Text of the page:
Smoke Signals, and a Slow Bern, Mark a Productive 23rd Legislative Meeting


While a few pieces of major legislation tend to monopolize the headlines, much of the Council’s work consists of smaller-scale, incremental measures aimed at righting minor wrongs, closing legal loopholes, or taking smaller steps towards larger goals and principles. Today’s Legislative Meeting was very much in that mold, but two such measures drew the most attention out of all that was accomplished. One dealt with marijuana, and the other with the ballot status of Democratic presidential candidate Bernie Sanders.

Private Marijuana Clubs

Dating back to the passage of Initiative 71 in November of 2014, DC residents have been figuring out what marijuana’s role is in the District’s future will be. The initiative made it legal for adults to possess, grow, or use small amounts of marijuana privately, but not its sale or public use. Congress did not block the law coming into effect, however a subsequent Congressional rider raised the stakes substantially on any future changes to marijuana laws by barring the use of federal or local funds to in any way reduce the legal penalties for drug use. The practical effect of that measure is that any tightening of drug laws becomes irreversible as long as that rider remains in effect.

The most sensitive element of recent District marijuana policy has been the status of so-called private marijuana clubs, which would be private places other than homes where marijuana could be smoked by the public.  As the District’s legislative process inched forward (made infinitely more complicated by the Congressional review of our legislation), the status of these clubs has repeatedly shifted. They went from being totally banned by a unanimous Council, to momentarily being legal, to being a subject of study by a multi-agency task force.

The District’s unique legislative process, designed to finesse the slow timeline of passive Congressional approval, means that most District legislation is introduced in three versions, each with a different duration: emergency, temporary, and permanent. In regards to the marijuana private club issue, the above votes were on either the emergency or temporary versions of the measure.  Prior to the expiration of the temporary legislation, two Council votes on the permanent bill would still be needed.

Some Councilmembers felt that the first vote on the permanent measure should be postponed so that the aforementioned task force could have time to undertake its work. In the end, the Council voted 7 to 6 yesterday to continue the ban on private marijuana clubs. If a second vote in the weeks to come were to confirm the first, due to the Congressional rider mentioned earlier, such action could not be reversed unless Congress were to repeal its rider.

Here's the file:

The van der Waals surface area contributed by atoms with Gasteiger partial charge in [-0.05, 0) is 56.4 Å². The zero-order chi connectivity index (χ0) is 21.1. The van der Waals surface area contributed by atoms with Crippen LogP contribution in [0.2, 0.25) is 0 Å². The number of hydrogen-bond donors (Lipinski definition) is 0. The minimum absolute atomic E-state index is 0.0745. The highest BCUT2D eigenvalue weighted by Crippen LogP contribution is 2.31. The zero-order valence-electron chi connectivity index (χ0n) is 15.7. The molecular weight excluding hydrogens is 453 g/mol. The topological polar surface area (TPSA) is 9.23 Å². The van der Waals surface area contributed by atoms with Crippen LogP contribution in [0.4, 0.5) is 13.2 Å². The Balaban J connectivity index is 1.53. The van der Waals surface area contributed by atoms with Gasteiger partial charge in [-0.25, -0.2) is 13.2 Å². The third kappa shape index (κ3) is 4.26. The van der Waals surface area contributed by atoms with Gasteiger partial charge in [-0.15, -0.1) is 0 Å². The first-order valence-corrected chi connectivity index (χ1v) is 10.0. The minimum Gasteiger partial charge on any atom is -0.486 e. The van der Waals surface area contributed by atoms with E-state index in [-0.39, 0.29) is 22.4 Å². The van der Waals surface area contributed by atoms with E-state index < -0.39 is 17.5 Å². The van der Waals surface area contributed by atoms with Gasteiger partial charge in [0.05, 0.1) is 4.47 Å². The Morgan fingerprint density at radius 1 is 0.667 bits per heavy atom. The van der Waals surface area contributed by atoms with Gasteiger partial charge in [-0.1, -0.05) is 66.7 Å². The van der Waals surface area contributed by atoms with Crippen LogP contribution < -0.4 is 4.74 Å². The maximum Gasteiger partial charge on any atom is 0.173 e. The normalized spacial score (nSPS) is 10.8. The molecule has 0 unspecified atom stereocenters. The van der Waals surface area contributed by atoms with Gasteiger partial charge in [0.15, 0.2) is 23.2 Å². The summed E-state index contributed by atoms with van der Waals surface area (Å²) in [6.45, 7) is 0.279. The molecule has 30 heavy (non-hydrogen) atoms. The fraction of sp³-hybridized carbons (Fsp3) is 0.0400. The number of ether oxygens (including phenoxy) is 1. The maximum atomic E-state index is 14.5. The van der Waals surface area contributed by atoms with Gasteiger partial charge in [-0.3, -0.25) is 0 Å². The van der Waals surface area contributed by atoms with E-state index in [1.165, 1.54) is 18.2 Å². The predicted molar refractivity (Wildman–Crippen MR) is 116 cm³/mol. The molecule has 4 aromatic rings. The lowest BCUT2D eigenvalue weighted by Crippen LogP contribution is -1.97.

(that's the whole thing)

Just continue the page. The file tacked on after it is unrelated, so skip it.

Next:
Bernie on the Ballot

In a separate seemingly procedural measure with broad implications, the Council also took action to ensure that Democratic presidential candidate Bernie Sanders would be on the June primary election ballot.  Prior to the legislative fix being implemented, candidates seeking access to the Democratic ballot faced one deadline to get their request submitted to the Party, and that same day, the Party faced a deadline to pass that request onto the Board of Elections. Those two overlapping deadlines, with no turn time between them, led to candidate Sanders’ name not being placed on the ballot in time.  The Council’s action today created a one-day turn time between the submission of materials to the Party, and the Party’s follow-on request to the Board of Elections.  As a result, Bernie Sanders’ name will appear on the Democratic ballot.

Broad Batch of Introductions

Virtually every Councilmember took the opportunity at today’s Legislative Meeting to introduce new proposed legislation. Those measures included:

  • A comprehensive youth justice bill
  • A ban on any DC government travel to jurisdictions that discriminate based on sexual orientation
  • Accountability measures when search warrants are executed at incorrect addresses
  • A ban on smokeless tobacco use in sporting venues
  • Notification of returning citizens that their voting rights have been restored
  • Displacement prevention measures for neighbors of government redevelopment sites
  • Protection of homeowners against damage caused by adjacent development/construction
  • A requirement and deadline for reporting missing children
  • Improved process and age range for the sealing of juvenile criminal records
  • Extension of affordable housing tax credits to mixed use development projects
  • A study of if and how trees cut down by the government can be put to more productive use
  • A study of potential new recreation center in upper Northwest, potentially at Walter Reed
  • An omnibus Advisory Neighborhood Commission reform measure
  • Elimination of sales tax on diapers and feminine hygiene products
  • Provision of free diapers/feminine hygiene products to the homeless, vouchers for such products to those with low incomes, and availability of free feminine hygiene products in school restrooms
  • A Not-for-Profit Hospital Board nominee

For a listing of all votes taken at the meeting, please click here.